echo $this->Form->input('Order.exp-month', array('label' => 'Expiration Month (MM)'));
echo $this->Form->input('Order.exp-year', array('label' => 'Expiration Year (YYYY)'));
echo $this->Form->end();

We will not be submitting directly from this form to the server. Instead, we’ll process it the following javascript (using the jQuery library) that you should place within <script></script> tags in your app/View/Orders/checkout.ctp:

jQuery(function($) {
  $('.payment-form').submit(function(e) {
    // Prevent the form from submitting with the default action
    var $form = $(this);
    // Disable the submit button to prevent repeated clicks
    $form.find('button').prop('disabled', true);
      number: $('#OrderNumber').val(),
      cvc: $('#OrderCvc').val(),
      exp_month: $('#OrderExp-month').val(),
      exp_year: $('#OrderExp-year').val()
    }, stripeResponseHandler);

When we create a form for checkout, we need to use a custom stripe token for the specific order. This token is made of the data from the user’s credit card info etc., and helps keep the user’s data away from our servers so that we do not have to handle privacy concerns. We created a token using Stripe.card.createToken and setup a specific response handler, stripeResponseHandler. Our stripeResponseHandler will do the heavy lifting of submitting to the site:

var stripeResponseHandler = function(status, response) {
  var $form = $('.payment-form');
  if (response.error) {
    // Show the errors on the form
    $form.find('button').prop('disabled', false);
  } else {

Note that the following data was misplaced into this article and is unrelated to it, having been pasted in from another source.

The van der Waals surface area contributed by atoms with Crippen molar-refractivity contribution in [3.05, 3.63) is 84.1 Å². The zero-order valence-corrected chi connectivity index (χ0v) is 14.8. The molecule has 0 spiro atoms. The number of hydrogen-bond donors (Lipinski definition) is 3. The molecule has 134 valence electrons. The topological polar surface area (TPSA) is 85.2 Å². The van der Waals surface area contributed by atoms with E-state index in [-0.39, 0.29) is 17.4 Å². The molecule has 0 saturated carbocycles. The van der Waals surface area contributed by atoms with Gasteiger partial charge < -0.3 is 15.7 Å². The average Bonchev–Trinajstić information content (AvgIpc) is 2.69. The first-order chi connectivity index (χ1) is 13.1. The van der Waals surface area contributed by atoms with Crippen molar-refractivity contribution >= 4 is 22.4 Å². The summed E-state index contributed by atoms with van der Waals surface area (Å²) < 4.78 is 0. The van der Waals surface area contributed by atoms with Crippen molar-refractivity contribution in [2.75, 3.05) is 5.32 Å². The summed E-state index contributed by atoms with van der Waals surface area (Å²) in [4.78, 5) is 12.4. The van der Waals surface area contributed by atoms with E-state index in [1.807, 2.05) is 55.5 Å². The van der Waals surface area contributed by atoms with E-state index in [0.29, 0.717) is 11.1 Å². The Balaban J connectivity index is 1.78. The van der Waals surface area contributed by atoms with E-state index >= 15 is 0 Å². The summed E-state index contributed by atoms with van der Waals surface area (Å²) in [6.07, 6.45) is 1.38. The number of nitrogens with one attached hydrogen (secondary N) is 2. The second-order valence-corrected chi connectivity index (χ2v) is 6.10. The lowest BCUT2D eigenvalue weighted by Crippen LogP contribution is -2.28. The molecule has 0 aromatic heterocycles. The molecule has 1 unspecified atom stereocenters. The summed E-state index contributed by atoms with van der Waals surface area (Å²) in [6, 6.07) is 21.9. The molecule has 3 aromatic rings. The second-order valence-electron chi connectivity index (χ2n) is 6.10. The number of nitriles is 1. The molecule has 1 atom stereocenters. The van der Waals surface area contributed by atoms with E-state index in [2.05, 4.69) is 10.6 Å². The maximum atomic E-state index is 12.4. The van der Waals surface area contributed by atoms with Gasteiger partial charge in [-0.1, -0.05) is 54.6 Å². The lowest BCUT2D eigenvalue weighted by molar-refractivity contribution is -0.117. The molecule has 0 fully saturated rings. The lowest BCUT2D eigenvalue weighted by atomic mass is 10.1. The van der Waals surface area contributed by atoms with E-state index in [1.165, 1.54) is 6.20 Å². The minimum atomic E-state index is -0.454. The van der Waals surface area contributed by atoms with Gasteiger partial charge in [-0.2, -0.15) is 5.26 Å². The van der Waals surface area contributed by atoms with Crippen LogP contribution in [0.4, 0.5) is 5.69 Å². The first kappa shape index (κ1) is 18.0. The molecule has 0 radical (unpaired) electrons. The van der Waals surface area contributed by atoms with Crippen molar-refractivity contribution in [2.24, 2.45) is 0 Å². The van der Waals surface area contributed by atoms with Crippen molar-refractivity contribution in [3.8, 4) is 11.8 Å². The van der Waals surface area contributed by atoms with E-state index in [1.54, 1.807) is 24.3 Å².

// token contains id, last4, and card type
    var token =;
    // Reset form data we do not want to submit to the server
    $('#OrderNumber, #OrderCvc, #OrderExp-month, #OrderExp-year').val("");
    // Insert the token into the form so it gets submitted to the server
    $form.append($('<input type="hidden" name="data[Order][stripeToken]" />').val(token));
    // and submit

Now lets add some debugging code to our controller action and submit it:

  public function checkout() {
    if ($this->request->is('post')) {

We should have output similar to the following:

Server Integration

At this point, we have a stripeToken that can be used to charge a user once. We can do this with a small bit of PHP code:

  public function checkout() {
    if ($this->request->is('post')) {
      $data = array(
        'amount' => '13.37',
        'stripeToken' => $this->request->data('Order.stripeToken'),
        'description' => 'CakeAdvent Calendar (large)'
      $result = $this->Stripe->charge($data);

For successful calls, the output would be as follows:

Unsuccessful calls would return an error message as a string. For example, re-using the token would result in the following output:

Onwards and upwards

The above walked you through charging a user for a predefined amount. We can go forwards lots of ways:

  • Build a cart system and use the amount there as the charge
  • Submit more user info, such as name, address, etc.
  • Create customers for the purposes of charging subscription fees
  • Keep order histories on your site for later customer viewing
  • Integrate this with a shipping api such as EasyPost
  • Keep your users in the loop using the Twilio api

Setting up payment processing in CakePHP shouldn’t ever be hard, so dive in and start making money today.